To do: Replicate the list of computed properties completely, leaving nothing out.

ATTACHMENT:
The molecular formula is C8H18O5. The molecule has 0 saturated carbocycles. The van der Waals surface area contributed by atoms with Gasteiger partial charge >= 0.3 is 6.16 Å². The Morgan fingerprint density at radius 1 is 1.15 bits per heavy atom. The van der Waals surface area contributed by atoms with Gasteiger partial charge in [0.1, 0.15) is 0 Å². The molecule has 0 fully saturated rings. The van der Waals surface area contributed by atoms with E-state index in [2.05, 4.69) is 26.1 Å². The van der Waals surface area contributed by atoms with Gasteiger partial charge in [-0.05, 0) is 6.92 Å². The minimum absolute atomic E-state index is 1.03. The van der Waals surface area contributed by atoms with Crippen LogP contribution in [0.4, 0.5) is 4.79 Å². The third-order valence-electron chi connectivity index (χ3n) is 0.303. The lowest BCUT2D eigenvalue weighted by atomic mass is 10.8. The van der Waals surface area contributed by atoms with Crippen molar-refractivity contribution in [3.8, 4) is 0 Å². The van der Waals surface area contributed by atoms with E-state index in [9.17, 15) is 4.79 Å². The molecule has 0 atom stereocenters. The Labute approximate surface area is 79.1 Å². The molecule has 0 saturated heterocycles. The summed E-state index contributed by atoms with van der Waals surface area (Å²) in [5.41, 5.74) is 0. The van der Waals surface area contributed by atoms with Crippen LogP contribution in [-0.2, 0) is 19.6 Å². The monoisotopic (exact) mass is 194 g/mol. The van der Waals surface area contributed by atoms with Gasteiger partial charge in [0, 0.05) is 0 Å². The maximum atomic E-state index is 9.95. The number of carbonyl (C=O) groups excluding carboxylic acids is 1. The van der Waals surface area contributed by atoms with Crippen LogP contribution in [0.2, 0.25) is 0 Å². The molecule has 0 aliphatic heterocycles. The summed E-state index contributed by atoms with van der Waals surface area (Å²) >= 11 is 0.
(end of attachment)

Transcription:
The molecular formula is C8H18O5. The molecule has 0 saturated carbocycles. The van der Waals surface area contributed by atoms with Gasteiger partial charge >= 0.3 is 6.16 Å². The Morgan fingerprint density at radius 1 is 1.15 bits per heavy atom. The van der Waals surface area contributed by atoms with Gasteiger partial charge in [0.1, 0.15) is 0 Å². The molecule has 0 fully saturated rings. The van der Waals surface area contributed by atoms with E-state index in [2.05, 4.69) is 26.1 Å². The van der Waals surface area contributed by atoms with Gasteiger partial charge in [-0.05, 0) is 6.92 Å². The minimum absolute atomic E-state index is 1.03. The van der Waals surface area contributed by atoms with Crippen LogP contribution in [0.4, 0.5) is 4.79 Å². The third-order valence-electron chi connectivity index (χ3n) is 0.303. The lowest BCUT2D eigenvalue weighted by atomic mass is 10.8. The van der Waals surface area contributed by atoms with Crippen molar-refractivity contribution in [3.8, 4) is 0 Å². The van der Waals surface area contributed by atoms with E-state index in [9.17, 15) is 4.79 Å². The molecule has 0 atom stereocenters. The Labute approximate surface area is 79.1 Å². The molecule has 0 saturated heterocycles. The summed E-state index contributed by atoms with van der Waals surface area (Å²) in [5.41, 5.74) is 0. The van der Waals surface area contributed by atoms with Crippen LogP contribution in [-0.2, 0) is 19.6 Å². The monoisotopic (exact) mass is 194 g/mol. The van der Waals surface area contributed by atoms with Gasteiger partial charge in [0, 0.05) is 0 Å². The maximum atomic E-state index is 9.95. The number of carbonyl (C=O) groups excluding carboxylic acids is 1. The van der Waals surface area contributed by atoms with Crippen LogP contribution in [0.2, 0.25) is 0 Å². The molecule has 0 aliphatic heterocycles. The summed E-state index contributed by atoms with van der Waals surface area (Å²) >= 11 is 0.